Annular Solar Eclipse Will Turn The Sun Into A ‘Ring of Fire’ This Weekend
If you haven't heard, there's a big solar eclipse tomorrow. People from Oregon to Texas will get the full thing. Everyone else in the U.S. will get a partial eclipse.
On Saturday, Oct. 14, the moon will partially block the sun, creating an annular solar eclipse and turning our star into a cosmic "ring of fire."
The October eclipse, commonly known as the annular or "Ring of Fire" eclipse, occurs when the moon partially blocks the sun, resulting in a beautiful halo effect. However, according to Dave Clark of NationalEclipse.com, an annular solar eclipse does not compare to a total solar eclipse in terms of impressiveness.
What is the October annular eclipse?
The upcoming eclipse won't result in complete darkness, but rather a "Ring of Fire" around the moon's edges, making it essential to wear safety glasses for eye protection.
As the eclipse progresses, the Earth will get colder and darker, affecting animals, insects, and birds as if it were twilight or dawn. Though the experience won't be total darkness, it is still considered to be an impressive event. The eclipse will be visible in a diagonal line from Oregon through Texas, weather permitting.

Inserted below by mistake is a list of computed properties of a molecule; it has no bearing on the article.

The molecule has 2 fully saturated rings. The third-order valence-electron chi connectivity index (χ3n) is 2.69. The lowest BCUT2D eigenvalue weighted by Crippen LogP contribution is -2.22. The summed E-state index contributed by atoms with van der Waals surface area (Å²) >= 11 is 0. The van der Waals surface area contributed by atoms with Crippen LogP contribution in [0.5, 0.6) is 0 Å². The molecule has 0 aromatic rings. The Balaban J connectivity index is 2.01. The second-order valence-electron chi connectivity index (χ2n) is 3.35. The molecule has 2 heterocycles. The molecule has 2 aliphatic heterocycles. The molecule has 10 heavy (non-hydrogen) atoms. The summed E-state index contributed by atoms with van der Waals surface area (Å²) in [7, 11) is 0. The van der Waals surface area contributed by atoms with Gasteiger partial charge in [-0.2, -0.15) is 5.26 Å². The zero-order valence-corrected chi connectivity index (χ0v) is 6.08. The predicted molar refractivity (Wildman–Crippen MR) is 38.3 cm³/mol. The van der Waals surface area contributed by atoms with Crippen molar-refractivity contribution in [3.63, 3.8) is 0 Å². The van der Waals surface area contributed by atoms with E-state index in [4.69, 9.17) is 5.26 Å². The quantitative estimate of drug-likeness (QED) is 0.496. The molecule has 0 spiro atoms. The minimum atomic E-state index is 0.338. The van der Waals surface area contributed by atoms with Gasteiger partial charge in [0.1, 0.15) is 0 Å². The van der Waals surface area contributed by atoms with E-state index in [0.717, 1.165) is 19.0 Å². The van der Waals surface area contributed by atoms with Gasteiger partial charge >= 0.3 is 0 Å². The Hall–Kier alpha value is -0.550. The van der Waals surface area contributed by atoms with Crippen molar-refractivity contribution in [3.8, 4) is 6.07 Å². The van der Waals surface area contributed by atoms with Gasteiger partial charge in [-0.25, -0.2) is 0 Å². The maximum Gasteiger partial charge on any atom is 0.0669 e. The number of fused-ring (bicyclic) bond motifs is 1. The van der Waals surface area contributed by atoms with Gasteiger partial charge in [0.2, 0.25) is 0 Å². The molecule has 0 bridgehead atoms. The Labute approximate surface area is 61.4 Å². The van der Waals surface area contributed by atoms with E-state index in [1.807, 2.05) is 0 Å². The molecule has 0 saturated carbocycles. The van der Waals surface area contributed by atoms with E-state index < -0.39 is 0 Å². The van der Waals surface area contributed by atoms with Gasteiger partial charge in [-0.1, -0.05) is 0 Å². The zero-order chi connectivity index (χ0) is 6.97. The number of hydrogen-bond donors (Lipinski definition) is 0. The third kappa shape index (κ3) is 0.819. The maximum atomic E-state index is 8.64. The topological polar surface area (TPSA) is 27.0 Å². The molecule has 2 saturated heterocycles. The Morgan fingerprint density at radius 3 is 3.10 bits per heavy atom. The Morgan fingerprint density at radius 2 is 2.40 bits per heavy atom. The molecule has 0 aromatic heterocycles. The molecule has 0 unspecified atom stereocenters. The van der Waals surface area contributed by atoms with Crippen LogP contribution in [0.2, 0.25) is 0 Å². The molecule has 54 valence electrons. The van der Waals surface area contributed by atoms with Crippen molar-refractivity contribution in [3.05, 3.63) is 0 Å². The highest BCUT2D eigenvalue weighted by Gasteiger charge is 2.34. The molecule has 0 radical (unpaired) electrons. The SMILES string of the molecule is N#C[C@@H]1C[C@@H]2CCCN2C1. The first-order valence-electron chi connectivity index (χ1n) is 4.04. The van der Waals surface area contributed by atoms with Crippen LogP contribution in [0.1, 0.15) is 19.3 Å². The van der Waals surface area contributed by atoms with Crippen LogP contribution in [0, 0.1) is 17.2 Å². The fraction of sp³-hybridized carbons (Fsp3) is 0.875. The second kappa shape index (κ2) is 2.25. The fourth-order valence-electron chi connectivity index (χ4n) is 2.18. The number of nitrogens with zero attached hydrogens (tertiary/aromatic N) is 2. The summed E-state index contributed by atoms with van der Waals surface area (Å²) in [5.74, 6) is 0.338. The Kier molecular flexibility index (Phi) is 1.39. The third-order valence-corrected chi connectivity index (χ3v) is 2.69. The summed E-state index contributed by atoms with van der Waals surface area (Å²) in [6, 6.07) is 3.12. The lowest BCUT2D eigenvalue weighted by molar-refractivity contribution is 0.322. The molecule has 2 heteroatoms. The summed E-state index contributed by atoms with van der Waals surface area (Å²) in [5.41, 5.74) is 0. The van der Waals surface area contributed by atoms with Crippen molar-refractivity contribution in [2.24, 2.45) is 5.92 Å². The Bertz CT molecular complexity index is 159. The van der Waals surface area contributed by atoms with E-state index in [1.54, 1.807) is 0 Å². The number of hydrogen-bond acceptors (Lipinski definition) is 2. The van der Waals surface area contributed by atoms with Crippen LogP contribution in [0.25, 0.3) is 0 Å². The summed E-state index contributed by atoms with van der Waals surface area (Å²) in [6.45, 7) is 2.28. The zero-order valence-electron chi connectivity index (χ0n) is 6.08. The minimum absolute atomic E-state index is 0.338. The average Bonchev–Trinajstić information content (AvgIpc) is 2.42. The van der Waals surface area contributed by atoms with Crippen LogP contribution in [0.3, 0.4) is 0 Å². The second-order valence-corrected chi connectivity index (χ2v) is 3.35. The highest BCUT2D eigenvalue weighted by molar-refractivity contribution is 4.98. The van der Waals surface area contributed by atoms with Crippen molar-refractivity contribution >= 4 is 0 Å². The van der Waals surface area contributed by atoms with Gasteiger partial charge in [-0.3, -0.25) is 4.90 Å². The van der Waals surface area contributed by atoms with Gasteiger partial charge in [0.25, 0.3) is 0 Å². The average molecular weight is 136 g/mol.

Best eclipse viewing locations
On the morning of October 14th, the United States will be treated to an annular eclipse that will be visible over the Oregon coast. As it passes over Eugene, it will then move towards northern Nevada and southern Utah before making its way towards the Four Corners area of the Southwest. From there, the eclipse will continue its path toward Albuquerque and central Texas before reaching its end as it sweeps over the Yucatan peninsula and Belize.
The spectacle will last just a few minutes for stationary observers. NASA has revealed that the eclipse will start around 9:13 a.m. PDT in Oregon and finish in Texas around 12:03 p.m. CDT, taking over an hour for the moon to move entirely over the sun to create the distinctive halo effect. Observers in other areas of the United States will experience a partial eclipse where it appears that a chunk of the sun is missing, but it won't be fully covered.
This map shows where and when the eclipse is visible in the United States.
Will the eclipse be visible in The Quad Cities?
The upcoming eclipse in Iowa and Illinois cities will be only partially visible, with a mere 50-55% of the eclipse viewable to the naked eye. Instead of witnessing the coveted "Ring of Fire," Quad Citizens will observe the moon obscuring only a small segment of the sun.
The likelihood of a clear view of the eclipse is heavily reliant on weather conditions, and unfortunately, residents of the Quad Cities may be subject to overcast skies during this period. Reports from the National Weather Service predict a 30% chance of rain on Saturday, mostly occurring before 2 p.m. As the day progresses, cloudy skies and brisk winds will keep temperatures at a high of approximately 53 degrees Fahrenheit.
How long will the eclipse last?
The start time and end time for the annular eclipse in Iowa will vary by town, but it will begin close to 10:30 a.m. on Oct. 14 in most areas and end by 1:30 p.m. the same day.